RAYMOND, Maine — The man who sent four people to the hospital after leading police on high-speed chase through Raymond over the weekend, appeared in court with a black eye and bandage Monday. 

 29-year-old Dale Tucker appeared in Cumberland County Superior Court and pleaded not guilty to the many charges he faces including domestic violence and driving to endanger.

Five people including Tucker ended up in the hospital after the Casco man led police on a high-speed chase and crashed into two other vehicles. 

Cumberland County Sheriff's Office says Tucker was pulled over by one of its deputies after making threats to people at a home in Windham on Sunday, Dec. 16.

When an officer approached Tucker's car, he sped off. Deputies set up a spike mat on Route 302 at the Raymond-Windham line. 

According to police, Tucker tried to avoid the spikes mat but lost control of his car and crashed into a car and a truck which were both parked on the opposite side of the road.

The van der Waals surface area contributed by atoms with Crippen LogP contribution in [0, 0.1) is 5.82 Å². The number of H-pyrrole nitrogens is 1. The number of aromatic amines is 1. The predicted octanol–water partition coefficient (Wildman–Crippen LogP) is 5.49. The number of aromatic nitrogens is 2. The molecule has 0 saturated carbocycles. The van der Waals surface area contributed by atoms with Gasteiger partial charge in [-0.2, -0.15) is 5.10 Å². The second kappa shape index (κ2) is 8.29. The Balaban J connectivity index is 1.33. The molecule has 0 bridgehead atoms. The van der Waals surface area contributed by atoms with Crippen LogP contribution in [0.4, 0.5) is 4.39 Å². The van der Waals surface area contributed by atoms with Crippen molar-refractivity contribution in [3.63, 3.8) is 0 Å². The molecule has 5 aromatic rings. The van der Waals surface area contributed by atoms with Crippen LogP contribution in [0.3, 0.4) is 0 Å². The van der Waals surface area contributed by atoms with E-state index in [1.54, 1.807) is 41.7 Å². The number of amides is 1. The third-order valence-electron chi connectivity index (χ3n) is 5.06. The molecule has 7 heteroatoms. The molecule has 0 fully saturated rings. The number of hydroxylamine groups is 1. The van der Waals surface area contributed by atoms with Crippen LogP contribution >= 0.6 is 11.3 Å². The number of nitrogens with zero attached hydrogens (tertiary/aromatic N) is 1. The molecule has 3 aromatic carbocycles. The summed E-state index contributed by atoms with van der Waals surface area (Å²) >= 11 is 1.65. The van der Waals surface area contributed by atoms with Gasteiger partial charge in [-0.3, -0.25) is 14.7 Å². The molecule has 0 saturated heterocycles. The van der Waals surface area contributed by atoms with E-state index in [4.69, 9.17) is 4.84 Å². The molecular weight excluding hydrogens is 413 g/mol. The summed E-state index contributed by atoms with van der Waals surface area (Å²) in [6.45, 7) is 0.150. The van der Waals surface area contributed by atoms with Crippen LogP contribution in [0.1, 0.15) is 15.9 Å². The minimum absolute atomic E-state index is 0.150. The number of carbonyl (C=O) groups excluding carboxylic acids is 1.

"In this case the speeds got very high in a congested area (during) a busy time of day so the deputies made the correct decision and that was to stop the pursuit," Patrol Captain Scott Stewart said after some questioned why deputies would use a spike mat in close proximity of other cars. 

Stewart Tucker lost control because he tried to avoid the spike mat. 

"The spike mat didn't cause the accident, him trying to avoid the spike mat is what happened."

Barbara Young, 82, Elmer Young, 91, Douglas Young, 60, Tyler Bisson, 28, and Tucker were all taken to Maine Medical Center with serious but non-life threatening injuries, according to the Cumberland County Sheriff's Office.

As of Monday afternoon, Elmer Young was still in critical condition and Barbara Young was in fair condition.  

Deputies had told drivers to pull off the roadway during the high-speed chase. 

Tucker faces several charges including criminal speeding, eluding law enforcement and aggravated driving to endanger. 

The court set Tucker's bail at $25,000 cash. Tucker has one prior domestic violence conviction from 2014.